Sir, – It is utterly exasperating to see so many people shamelessly neglecting to wear a face mask inside shops, and to see how many think they can get away with a mask hanging below their nose like some sort of horse’s nose-bag.
They can’t all be asthma sufferers, and it is pitiful to watch the nose-baggers guiltily pull up their masks when they think they have been spotted.
They are all just trying it on, but this repeated and open flouting of the rules gives our so-called leaders the perfect excuse to impose arbitrary lockdowns, to the detriment of us all.
It is also highly offensive to those who do comply. Wearing a face mask is not purgatory, nor is it demeaning.
Even if you don’t believe in the rule, wearing a mask demonstrates your social awareness and is a politeness to others.
Let us just follow the rules and get on with it.
It is not difficult.
Most Scots now want to run own affairs
Sir, – Maaike Cook (Do what I say, but not what I do…, Courier, November 14) wrongly compares President Trump with the independence movement.
The facts are that Americans have changed their minds about President Trump because they now know how bad he really is.
Scots have changed their minds about Westminster rule because they now know how bad it really is.
Now that most Scots want to run their own affairs, it is the Westminster government that is behaving like Trump by refusing to accept the settled will of the people.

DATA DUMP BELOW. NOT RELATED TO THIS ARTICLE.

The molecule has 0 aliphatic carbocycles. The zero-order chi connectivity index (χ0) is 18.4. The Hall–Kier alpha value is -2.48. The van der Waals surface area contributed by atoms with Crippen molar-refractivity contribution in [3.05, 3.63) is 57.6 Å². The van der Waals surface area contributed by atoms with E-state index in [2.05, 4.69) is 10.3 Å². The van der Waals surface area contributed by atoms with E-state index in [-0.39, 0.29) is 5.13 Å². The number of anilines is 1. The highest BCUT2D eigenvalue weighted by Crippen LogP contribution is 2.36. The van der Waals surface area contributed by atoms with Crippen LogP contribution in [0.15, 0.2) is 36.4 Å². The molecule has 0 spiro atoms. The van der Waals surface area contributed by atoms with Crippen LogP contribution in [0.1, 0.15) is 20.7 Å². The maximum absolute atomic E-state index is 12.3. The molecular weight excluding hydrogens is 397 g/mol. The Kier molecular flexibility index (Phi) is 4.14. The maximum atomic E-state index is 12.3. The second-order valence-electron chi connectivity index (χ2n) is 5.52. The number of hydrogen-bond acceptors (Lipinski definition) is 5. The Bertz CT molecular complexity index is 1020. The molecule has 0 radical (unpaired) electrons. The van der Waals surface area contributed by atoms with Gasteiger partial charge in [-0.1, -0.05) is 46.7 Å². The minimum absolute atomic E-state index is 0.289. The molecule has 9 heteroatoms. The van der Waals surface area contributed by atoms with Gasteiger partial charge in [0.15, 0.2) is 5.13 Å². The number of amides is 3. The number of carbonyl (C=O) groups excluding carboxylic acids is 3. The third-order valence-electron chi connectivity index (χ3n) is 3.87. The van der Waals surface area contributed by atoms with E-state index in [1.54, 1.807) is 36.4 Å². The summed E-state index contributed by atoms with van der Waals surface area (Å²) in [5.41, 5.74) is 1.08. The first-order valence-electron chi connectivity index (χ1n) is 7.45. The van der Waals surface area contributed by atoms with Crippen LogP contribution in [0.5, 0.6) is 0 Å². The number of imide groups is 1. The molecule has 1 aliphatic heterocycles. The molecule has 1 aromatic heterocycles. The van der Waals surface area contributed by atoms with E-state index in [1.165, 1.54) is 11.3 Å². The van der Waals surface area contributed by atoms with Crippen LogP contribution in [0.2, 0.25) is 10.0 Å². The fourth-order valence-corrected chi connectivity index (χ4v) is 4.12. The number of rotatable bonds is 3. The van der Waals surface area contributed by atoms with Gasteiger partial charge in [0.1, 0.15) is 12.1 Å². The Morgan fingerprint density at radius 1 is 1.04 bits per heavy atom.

One Covidiot gone, one more to go…
Sir, – So we have one high profile Covidiot, Dominic Cummings, down but the other – Nationalist MP, Margaret Ferrier – is still to go.
Nicola Sturgeon may call her a friend, yet Ferrier’s rule-breaking was much worse than Cummings by travelling on public transport and attending Westminster while knowing she had symptoms and then testing positive.
She put countless lives at risk, yet refuses to resign. Could this be something to do with the c£82,000 pay?
Faced with adversity they flounder
Sir, – Every day we hear of the rise in the incidence of depression and there is evidence of the link to the Covid virus and its restrictions and constraints upon life and its current quality.
We all feel for those caught up in the depth of depression, yet one can’t help wondering if our present society might carry much of the blame.
We now live in a world which is largely based upon the over-protection of the individual.
Going back over the last two decades much energy has been directed upon ensuring that youngsters be cocooned from all adversities and possible mishaps.
As an example, at many school sports days the competitive elements were erased.
Children were placed in small groups and thereby set easy targets.
Thereby no-one would see him or herself as coming into a lesser place than an outright winner and facing any possibility of feelings of inferiority.
In essence this culture has permeated our everyday lives, and thus excessive shielding and protectionism has become commonplace.
From an early age our children have had little or no experience of, and preparedness for, disappointment and hardship in their lives.
When faced with adversity from any direction they flounder as to how to overcome or bypass it.
As such it is blown out of proportion and many struggle to cope and suffer feelings of hopelessness.
Food for thought, it might seem!
David L Thomson.
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